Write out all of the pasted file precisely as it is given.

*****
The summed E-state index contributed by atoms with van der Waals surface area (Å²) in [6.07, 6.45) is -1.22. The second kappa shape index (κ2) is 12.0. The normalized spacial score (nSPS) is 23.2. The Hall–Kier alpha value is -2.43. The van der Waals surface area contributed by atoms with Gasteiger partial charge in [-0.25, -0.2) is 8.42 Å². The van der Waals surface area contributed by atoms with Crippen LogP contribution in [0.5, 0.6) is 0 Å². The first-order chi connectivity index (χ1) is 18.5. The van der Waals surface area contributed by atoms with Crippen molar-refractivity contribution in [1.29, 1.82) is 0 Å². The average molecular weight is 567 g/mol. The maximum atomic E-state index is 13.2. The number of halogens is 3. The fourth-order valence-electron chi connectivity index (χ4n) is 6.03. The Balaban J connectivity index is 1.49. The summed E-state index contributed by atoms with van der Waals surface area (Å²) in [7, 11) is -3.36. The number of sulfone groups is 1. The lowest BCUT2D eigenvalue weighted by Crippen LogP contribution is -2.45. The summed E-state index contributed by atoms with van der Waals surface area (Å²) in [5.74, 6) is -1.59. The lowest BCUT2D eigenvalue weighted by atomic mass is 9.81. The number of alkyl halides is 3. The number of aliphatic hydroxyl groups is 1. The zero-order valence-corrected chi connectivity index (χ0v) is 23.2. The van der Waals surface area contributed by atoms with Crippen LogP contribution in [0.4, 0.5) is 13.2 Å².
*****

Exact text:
The summed E-state index contributed by atoms with van der Waals surface area (Å²) in [6.07, 6.45) is -1.22. The second kappa shape index (κ2) is 12.0. The normalized spacial score (nSPS) is 23.2. The Hall–Kier alpha value is -2.43. The van der Waals surface area contributed by atoms with Gasteiger partial charge in [-0.25, -0.2) is 8.42 Å². The van der Waals surface area contributed by atoms with Crippen LogP contribution in [0.5, 0.6) is 0 Å². The first-order chi connectivity index (χ1) is 18.5. The van der Waals surface area contributed by atoms with Crippen molar-refractivity contribution in [1.29, 1.82) is 0 Å². The average molecular weight is 567 g/mol. The maximum atomic E-state index is 13.2. The number of halogens is 3. The fourth-order valence-electron chi connectivity index (χ4n) is 6.03. The Balaban J connectivity index is 1.49. The summed E-state index contributed by atoms with van der Waals surface area (Å²) in [7, 11) is -3.36. The number of sulfone groups is 1. The lowest BCUT2D eigenvalue weighted by Crippen LogP contribution is -2.45. The summed E-state index contributed by atoms with van der Waals surface area (Å²) in [5.74, 6) is -1.59. The lowest BCUT2D eigenvalue weighted by atomic mass is 9.81. The number of alkyl halides is 3. The number of aliphatic hydroxyl groups is 1. The zero-order valence-corrected chi connectivity index (χ0v) is 23.2. The van der Waals surface area contributed by atoms with Crippen LogP contribution in [0.4, 0.5) is 13.2 Å².